Videos Show Cops Fatally Shooting Pet Dogs After Responding to The Wrong Homes

It's estimated that every 98 minutes, a dog is shot by law enforcement.

It's been estimated that half of the times cops fire their guns, it's being directed at a dog.

Now a woman in New York City says an officer shot dead her pit bull for no reason outside her apartment.

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With officers having to act quickly without time to think, these incidents are happening more and more. According to a documentary called Puppycide, a dog is shot every 98 minutes by law enforcement.

Cindy Boling was heartbroken when she relived the day a cop showed up and shot her dog, Lilly, in her back yard in 2015. 

“We found our Lily dying in the backyard,” she told INSIDE EDITION. “You hold her and you scream and you ask 'God why?'”

She is not alone. Many people say their beloved dogs were shot by trigger happy police. And to make the shooting even more difficult to take, many unfolded after the officers arrived at the wrong addresses.

Many dogs, including Lilly, were gunned down when an officer showed up at the wrong house.

Vinny, a German Shepherd, was shot when an officer from the Leander Police Department in Texas thought a fugitive was hiding out in a house. Unfortunately it wasn’t only the wrong house - it was the wrong town.

The officer, Woodson Blase, was cleared by his department of any wrongdoing in 2013. 

An Erie, Colorado police officer named Jamie Chester was accused of shooting a dog at the wrong house in 2011. He claims he was forced to fire when a German Shepherd named Ava acted aggressively.

But her, owner, Brittney Moore, begs to differ.

INSIDE EDITION’s Jim Moret asked her: “You saw the whole thing, was there any justification for that officer to shoot and kill your dog?”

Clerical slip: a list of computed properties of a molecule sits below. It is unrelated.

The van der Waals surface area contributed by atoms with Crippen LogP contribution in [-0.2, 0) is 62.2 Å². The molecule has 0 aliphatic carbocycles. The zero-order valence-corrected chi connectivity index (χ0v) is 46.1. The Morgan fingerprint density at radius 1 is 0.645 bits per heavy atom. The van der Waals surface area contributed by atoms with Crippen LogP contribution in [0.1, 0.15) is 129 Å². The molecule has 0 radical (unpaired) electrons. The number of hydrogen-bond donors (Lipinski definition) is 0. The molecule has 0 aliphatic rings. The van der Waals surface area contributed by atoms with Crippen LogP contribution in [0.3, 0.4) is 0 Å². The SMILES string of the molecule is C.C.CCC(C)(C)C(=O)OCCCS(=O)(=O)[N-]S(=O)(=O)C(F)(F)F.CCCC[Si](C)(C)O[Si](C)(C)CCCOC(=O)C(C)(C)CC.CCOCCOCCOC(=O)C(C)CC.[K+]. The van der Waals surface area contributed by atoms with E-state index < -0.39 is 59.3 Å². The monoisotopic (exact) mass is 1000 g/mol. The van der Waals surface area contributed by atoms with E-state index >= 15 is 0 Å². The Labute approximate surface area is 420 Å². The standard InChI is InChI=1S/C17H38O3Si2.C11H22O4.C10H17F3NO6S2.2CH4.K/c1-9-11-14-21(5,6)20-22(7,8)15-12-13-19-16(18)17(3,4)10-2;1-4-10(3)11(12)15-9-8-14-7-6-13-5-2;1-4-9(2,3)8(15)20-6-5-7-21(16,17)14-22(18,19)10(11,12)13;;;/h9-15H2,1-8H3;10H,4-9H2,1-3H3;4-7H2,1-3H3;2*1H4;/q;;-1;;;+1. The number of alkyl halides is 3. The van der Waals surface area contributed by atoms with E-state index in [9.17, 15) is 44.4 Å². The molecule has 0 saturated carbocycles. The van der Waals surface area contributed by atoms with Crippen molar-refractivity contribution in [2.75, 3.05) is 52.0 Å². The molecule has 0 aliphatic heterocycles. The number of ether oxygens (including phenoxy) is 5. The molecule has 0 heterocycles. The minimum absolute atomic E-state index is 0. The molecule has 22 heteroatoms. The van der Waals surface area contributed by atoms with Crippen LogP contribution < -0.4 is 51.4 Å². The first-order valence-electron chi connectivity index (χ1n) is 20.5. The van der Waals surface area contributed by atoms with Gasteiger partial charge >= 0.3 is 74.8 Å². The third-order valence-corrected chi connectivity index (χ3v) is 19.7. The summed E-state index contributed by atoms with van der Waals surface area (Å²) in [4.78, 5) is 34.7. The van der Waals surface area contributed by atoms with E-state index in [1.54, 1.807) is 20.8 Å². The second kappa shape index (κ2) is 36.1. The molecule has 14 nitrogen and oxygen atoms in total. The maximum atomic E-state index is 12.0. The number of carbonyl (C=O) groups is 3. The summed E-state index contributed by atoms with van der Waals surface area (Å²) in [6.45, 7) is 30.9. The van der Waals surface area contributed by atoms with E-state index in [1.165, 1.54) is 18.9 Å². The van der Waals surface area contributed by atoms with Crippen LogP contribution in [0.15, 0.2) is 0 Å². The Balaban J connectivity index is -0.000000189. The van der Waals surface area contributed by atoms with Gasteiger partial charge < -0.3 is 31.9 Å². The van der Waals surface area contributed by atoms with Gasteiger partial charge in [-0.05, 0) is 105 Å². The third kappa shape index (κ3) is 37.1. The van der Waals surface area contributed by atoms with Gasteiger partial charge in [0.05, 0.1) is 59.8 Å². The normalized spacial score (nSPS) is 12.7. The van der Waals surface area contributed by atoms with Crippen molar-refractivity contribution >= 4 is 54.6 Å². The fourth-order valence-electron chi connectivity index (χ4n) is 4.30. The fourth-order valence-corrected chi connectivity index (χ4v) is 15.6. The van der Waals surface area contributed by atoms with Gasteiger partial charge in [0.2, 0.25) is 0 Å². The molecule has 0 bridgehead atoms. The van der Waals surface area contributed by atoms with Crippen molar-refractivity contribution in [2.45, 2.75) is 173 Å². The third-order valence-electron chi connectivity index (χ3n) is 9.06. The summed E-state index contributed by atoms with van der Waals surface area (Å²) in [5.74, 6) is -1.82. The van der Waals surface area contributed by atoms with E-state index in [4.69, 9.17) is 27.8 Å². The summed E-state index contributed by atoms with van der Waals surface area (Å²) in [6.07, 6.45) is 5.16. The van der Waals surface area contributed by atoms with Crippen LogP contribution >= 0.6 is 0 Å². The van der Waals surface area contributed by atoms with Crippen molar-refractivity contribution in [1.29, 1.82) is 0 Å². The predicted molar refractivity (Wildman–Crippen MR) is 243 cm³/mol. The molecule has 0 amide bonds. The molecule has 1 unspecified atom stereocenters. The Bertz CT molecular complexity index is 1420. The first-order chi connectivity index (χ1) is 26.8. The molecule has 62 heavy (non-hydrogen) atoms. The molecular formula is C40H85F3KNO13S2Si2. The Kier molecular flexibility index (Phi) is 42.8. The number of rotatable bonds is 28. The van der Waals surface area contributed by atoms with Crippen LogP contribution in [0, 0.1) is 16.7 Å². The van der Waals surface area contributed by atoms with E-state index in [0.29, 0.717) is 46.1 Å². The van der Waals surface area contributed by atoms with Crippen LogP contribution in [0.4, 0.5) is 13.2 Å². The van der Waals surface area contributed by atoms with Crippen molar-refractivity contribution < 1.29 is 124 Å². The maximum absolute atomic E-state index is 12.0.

“No,” she said. “Absolutely not.”

The shooting was caught on tape by a neighbor, who told the 911 dispatcher: “They fired on the dog for some reason and now she's going nuts.”

Her neighbor said the cop strolled over to ask why he was recording.

“We've lived across the street for a long time and I’m shocked a gun was pulled on this poor dog,” the neighbor told IE.

Another shocking case unfolded in 2012 when an animal control officer found herself unable to catch a dog named Chloe. She called for backup and that's when police officer Robert Price of the Commerce City, Colorado police department responded.

Officer Price had no idea he was being recorded on a cell phone camera by a 12-year-old boy from inside a house.

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Chloe appeared to be sitting in the garage when the police advanced and looped her with a catch pole. Suddenly, Officer Price tased the dog twice and then fired five times. 

After the video surfaced, Officer Price was charged with animal cruelty. A jury found him not guilty.

The problem is getting so serious that many departments like New Haven, Connecticut are asking dog behavior expert Brian Kilcommons to teach officers how to deal with aggressive animals without lethal force.

He recommends that cops bring treats.

“We are trying to help people, especially police officers, so their day doesn’t have to be ruined, the dog doesn’t have to die and owners don’t have to be heartbroken,” he said.

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